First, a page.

Depending on Jorge Posada's health, what other catchers do the Yankees have besides Jose Molina? Let's hope that this is the year for the Yankees and all the players stay healthy.
-- Mike M., Richmond, Va.
The Yankees would share that sentiment. They're counting on Posada to come back strong and be able to catch at least half of their games. Posada is shooting higher than that, having set his own personal target at 120 to 130 games. No one is quite sure how this is going to work, but the reports out of Tampa, Fla., have been good so far.
Posada has already increased his throwing to 120 feet, but there is a reason that Molina packed his bags in October vowing to have a more intense workout regimen over the winter. The Yankees will have a serious issue if Posada is unable to catch more than half of their games.
The Yankees don't need another designated hitter -- not with Hideki Matsui already on the roster and questionable for extended outfield play. There is also a sizable offensive dropoff with Molina in the lineup instead of Posada's switch-hitting bat. We saw that last season.
Kevin Cash was picked up as a free agent and will likely head to Triple-A as insurance, much in the same way New York bounced Chad Moeller around last year. Prospect Francisco Cervelli appeared with the Yankees last September and is also still in the system.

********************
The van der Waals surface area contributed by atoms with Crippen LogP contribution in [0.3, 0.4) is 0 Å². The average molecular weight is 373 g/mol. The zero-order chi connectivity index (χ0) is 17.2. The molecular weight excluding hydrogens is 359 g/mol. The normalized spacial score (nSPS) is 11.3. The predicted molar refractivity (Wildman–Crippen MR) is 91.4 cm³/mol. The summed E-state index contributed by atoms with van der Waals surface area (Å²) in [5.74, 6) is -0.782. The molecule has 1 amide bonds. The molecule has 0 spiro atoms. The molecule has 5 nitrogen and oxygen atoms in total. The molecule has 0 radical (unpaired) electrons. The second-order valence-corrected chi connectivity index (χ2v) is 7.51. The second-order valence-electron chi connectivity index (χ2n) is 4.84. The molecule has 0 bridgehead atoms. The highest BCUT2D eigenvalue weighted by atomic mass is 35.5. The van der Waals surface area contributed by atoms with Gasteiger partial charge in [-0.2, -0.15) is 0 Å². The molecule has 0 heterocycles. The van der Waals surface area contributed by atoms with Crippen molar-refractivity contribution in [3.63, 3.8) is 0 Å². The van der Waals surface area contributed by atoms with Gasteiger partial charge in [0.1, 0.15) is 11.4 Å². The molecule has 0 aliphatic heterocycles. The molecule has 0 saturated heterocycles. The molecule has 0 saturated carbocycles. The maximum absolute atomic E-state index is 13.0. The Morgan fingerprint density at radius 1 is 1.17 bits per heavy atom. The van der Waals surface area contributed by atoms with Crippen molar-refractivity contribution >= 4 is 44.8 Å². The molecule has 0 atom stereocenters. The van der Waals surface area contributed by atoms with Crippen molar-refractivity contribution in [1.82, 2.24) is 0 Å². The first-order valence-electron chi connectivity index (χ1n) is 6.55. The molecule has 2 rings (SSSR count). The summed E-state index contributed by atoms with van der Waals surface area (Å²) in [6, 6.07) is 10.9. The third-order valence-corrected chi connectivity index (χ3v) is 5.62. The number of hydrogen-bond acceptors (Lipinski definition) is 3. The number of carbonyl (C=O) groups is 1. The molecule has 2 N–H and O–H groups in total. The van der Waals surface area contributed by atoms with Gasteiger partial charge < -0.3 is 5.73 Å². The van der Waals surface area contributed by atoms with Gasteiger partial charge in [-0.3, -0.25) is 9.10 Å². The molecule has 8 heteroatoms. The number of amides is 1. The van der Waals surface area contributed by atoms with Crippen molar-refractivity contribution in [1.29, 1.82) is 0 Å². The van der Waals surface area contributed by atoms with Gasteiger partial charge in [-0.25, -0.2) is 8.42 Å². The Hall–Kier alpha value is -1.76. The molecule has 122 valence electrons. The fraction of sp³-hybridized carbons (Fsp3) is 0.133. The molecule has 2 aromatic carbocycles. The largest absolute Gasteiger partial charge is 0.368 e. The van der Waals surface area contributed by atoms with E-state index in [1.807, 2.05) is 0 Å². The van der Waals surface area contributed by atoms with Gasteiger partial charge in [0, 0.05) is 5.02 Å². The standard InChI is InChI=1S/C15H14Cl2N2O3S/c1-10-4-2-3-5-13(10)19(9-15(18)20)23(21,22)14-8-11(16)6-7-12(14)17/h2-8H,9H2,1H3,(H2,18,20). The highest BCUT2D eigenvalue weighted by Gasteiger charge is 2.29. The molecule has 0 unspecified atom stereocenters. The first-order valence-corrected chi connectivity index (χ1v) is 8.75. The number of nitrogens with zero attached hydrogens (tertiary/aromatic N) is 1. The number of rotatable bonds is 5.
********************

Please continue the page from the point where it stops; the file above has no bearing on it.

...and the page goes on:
But for the purposes of 2009, here's the bottom line: if either Cash or Cervelli spend much time on the big league roster, there will have been bigger problems.
Why are the Yankees so concerned with trading Xavier Nady and keeping Nick Swisher? Nady has already proven himself and Swisher has been a mid-range player for years. And why hasn't general manager Brian Cashman looked into signing Orlando Hudson?
-- Brent G., Lafollette, Tenn.
For the moment, it looks like New York is going into spring with both Nady and Swisher on the roster. The reason the Yankees have told teams they are more willing to trade Nady is strictly contractual -- Nady will be a free agent after the 2009 season, and with Scott Boras as his representative, you know he is going to be testing the waters.
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It's entirely possible the Yankees could try to sign Nady next winter, but there's a guy out there -- Matt Holliday -- that they'll probably try for instead. Swisher is under contract through 2011 and is considered relatively affordable. That's not to say the Bombers wouldn't consider trading Swisher, just that there is no apparent urgency to do so.
As for Hudson, he said on the MLB Network last week that the Yankees, Mets, Dodgers and Nationals had shown interest in him, but there doesn't seem to be a fit in the Bronx. He isn't interested in a position change and the Bombers are excited about how trim Robinson Cano looks heading into the spring, putting their chips on him to have a bounce-back year.
Why do they always mention Joba Chamberlain as both a starter and a reliever, yet they never mention Phil Hughes as a reliever? Why can't Hughes be put into Chamberlain's old bullpen role?
-- Mike M., Raleigh, N.C.
As far as I know, no one within the Yankees organization is looking at Hughes as a potential reliever. Really, they're trying to wean everyone off the idea of Chamberlain as a reliever as well. That was a move made because New York desperately needed some bullpen help during the 2007 playoff push.